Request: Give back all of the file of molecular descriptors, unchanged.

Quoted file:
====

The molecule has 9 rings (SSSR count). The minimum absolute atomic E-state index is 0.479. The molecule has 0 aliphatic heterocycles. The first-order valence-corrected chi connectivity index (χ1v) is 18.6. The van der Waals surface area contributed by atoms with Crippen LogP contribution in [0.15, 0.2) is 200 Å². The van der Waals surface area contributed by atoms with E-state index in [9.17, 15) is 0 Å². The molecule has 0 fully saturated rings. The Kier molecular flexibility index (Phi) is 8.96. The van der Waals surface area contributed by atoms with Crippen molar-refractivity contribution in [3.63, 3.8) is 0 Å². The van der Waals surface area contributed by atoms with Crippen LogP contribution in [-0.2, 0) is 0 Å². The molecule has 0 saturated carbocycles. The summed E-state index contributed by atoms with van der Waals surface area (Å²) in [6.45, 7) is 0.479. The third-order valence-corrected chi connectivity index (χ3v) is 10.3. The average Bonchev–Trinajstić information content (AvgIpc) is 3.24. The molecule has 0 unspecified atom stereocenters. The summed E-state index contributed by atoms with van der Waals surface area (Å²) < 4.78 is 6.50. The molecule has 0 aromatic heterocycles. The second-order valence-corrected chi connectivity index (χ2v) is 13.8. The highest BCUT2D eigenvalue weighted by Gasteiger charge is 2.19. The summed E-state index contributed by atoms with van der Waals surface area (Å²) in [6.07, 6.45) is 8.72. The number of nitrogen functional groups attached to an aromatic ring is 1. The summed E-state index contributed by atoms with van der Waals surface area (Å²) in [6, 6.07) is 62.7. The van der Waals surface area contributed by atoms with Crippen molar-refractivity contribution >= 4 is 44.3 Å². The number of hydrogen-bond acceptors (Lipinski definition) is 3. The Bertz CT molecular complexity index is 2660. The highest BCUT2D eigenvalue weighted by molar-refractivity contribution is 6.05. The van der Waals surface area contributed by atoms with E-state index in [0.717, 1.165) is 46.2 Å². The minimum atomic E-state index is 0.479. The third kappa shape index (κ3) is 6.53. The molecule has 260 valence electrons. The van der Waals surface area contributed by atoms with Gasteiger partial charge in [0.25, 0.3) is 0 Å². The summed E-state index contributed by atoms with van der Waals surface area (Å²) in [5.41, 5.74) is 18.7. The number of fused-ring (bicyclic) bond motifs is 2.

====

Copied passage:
The molecule has 9 rings (SSSR count). The minimum absolute atomic E-state index is 0.479. The molecule has 0 aliphatic heterocycles. The first-order valence-corrected chi connectivity index (χ1v) is 18.6. The van der Waals surface area contributed by atoms with Crippen LogP contribution in [0.15, 0.2) is 200 Å². The van der Waals surface area contributed by atoms with E-state index in [9.17, 15) is 0 Å². The molecule has 0 fully saturated rings. The Kier molecular flexibility index (Phi) is 8.96. The van der Waals surface area contributed by atoms with Crippen molar-refractivity contribution in [3.63, 3.8) is 0 Å². The van der Waals surface area contributed by atoms with Crippen LogP contribution in [-0.2, 0) is 0 Å². The molecule has 0 saturated carbocycles. The summed E-state index contributed by atoms with van der Waals surface area (Å²) in [6.45, 7) is 0.479. The third-order valence-corrected chi connectivity index (χ3v) is 10.3. The average Bonchev–Trinajstić information content (AvgIpc) is 3.24. The molecule has 0 unspecified atom stereocenters. The summed E-state index contributed by atoms with van der Waals surface area (Å²) < 4.78 is 6.50. The molecule has 0 aromatic heterocycles. The second-order valence-corrected chi connectivity index (χ2v) is 13.8. The highest BCUT2D eigenvalue weighted by Gasteiger charge is 2.19. The summed E-state index contributed by atoms with van der Waals surface area (Å²) in [6.07, 6.45) is 8.72. The number of nitrogen functional groups attached to an aromatic ring is 1. The summed E-state index contributed by atoms with van der Waals surface area (Å²) in [6, 6.07) is 62.7. The van der Waals surface area contributed by atoms with Crippen molar-refractivity contribution >= 4 is 44.3 Å². The number of hydrogen-bond acceptors (Lipinski definition) is 3. The Bertz CT molecular complexity index is 2660. The highest BCUT2D eigenvalue weighted by molar-refractivity contribution is 6.05. The van der Waals surface area contributed by atoms with E-state index in [0.717, 1.165) is 46.2 Å². The minimum atomic E-state index is 0.479. The third kappa shape index (κ3) is 6.53. The molecule has 260 valence electrons. The van der Waals surface area contributed by atoms with Gasteiger partial charge in [0.25, 0.3) is 0 Å². The summed E-state index contributed by atoms with van der Waals surface area (Å²) in [5.41, 5.74) is 18.7. The number of fused-ring (bicyclic) bond motifs is 2.